What landlords of HMOs need to know about the law
If you’re planning on investing in a house in multiple occupation, commonly known as an HMO, there are several legal requirements that you should probably know first. An HMO is described as a property which is shared by two or more households, with a household consisting of single people, couples of entire families.
Landlords of any kind of property are subject to a range of legal requirements. However, HMOs come with their own set of legal requirements, as dictated by the 2004 Housing Act. Failure to meet these requirements could result in a fine of around £5,000.
The requirements include providing the name and address of the property manager with each occupant of the HMO. You must also take reasonable steps to ensure that tenants are not injured because of the structure of the property. This involves carrying out health and safety inspections, carrying out required works and keeping a record.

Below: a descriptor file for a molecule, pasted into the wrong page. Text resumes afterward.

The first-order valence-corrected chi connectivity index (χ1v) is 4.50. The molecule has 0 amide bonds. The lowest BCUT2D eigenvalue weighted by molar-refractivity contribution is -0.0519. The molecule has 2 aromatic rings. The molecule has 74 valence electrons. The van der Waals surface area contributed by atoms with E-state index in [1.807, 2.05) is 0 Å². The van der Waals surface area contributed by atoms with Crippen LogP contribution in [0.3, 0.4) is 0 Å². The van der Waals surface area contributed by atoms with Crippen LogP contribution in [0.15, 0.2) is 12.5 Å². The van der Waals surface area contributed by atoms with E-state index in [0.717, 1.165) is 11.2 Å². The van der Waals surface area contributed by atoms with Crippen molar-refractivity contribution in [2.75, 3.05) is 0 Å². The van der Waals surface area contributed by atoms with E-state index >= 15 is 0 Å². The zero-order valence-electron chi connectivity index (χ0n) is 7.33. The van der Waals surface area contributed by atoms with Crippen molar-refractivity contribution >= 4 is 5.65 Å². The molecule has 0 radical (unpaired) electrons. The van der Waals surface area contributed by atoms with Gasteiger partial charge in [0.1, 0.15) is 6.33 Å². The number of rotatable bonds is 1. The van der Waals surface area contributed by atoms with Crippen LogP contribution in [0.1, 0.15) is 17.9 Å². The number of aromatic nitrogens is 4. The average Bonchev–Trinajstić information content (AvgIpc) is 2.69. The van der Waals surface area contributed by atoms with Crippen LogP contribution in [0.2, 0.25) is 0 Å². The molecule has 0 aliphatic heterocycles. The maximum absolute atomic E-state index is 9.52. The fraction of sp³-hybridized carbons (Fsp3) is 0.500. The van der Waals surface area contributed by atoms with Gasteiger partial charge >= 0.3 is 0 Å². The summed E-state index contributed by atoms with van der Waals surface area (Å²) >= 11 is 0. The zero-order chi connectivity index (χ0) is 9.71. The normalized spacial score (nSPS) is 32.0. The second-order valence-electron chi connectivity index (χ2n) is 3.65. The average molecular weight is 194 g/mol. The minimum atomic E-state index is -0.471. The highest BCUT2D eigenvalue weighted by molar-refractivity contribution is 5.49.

You must also comply with the fire legislation and ensure that all fire exits are kept clear. You must also supply the council with a fire risk assessment and failure to do so could result in a criminal prosecution should the worse happen.
For water and drainage, you must ensure that this is in working order, safe and clear. Electrical equipment must be checked once every five years to ensure it is in good working order. And if the council requests, you must supply a gas or electrical safety record within seven days.
In terms of the physical structure of the building, you must ensure that all parts of the exterior are in good order and safe. There must be a sufficient number of shared bathrooms and kitchen space per number of people in the house. All the window fittings must be in good working order and the building should be well ventilated.
All HMOs should be insured with specialist policies relating to their use.
If you fail to comply with any of these requirements, you could be issued with a management order from the council. These are issued if the HMO fails to meet the minimum required standard as laid out but the 2004 Housing Act.
If you are considering investing in an HMO in the Norfolk or Norwich area, then get in touch with a member of our Agile team. We will be more than happy to talk through the legal requirements and any other questions you may have about your legal responsibilities as a landlord.
To find out more about the local and national property market, or if you would like to chat about anything to do with property investment, give us a ring on Norwich 01603 567804 or send us a message.
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